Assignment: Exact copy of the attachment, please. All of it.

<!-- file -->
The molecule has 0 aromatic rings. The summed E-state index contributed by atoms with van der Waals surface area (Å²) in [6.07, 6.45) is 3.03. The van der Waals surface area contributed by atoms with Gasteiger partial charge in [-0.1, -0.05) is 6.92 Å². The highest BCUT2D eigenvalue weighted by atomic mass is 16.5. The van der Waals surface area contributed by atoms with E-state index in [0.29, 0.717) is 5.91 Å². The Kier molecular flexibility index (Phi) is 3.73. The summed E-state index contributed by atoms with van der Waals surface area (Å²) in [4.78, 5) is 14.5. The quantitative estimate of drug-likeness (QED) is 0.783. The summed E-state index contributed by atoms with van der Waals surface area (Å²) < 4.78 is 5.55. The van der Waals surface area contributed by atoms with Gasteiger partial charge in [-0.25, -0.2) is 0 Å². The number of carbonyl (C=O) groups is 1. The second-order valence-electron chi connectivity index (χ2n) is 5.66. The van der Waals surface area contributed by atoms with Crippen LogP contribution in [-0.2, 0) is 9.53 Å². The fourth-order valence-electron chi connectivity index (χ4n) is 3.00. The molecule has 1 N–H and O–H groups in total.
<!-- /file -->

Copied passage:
The molecule has 0 aromatic rings. The summed E-state index contributed by atoms with van der Waals surface area (Å²) in [6.07, 6.45) is 3.03. The van der Waals surface area contributed by atoms with Gasteiger partial charge in [-0.1, -0.05) is 6.92 Å². The highest BCUT2D eigenvalue weighted by atomic mass is 16.5. The van der Waals surface area contributed by atoms with E-state index in [0.29, 0.717) is 5.91 Å². The Kier molecular flexibility index (Phi) is 3.73. The summed E-state index contributed by atoms with van der Waals surface area (Å²) in [4.78, 5) is 14.5. The quantitative estimate of drug-likeness (QED) is 0.783. The summed E-state index contributed by atoms with van der Waals surface area (Å²) < 4.78 is 5.55. The van der Waals surface area contributed by atoms with Gasteiger partial charge in [-0.25, -0.2) is 0 Å². The number of carbonyl (C=O) groups is 1. The second-order valence-electron chi connectivity index (χ2n) is 5.66. The van der Waals surface area contributed by atoms with Crippen LogP contribution in [-0.2, 0) is 9.53 Å². The fourth-order valence-electron chi connectivity index (χ4n) is 3.00. The molecule has 1 N–H and O–H groups in total.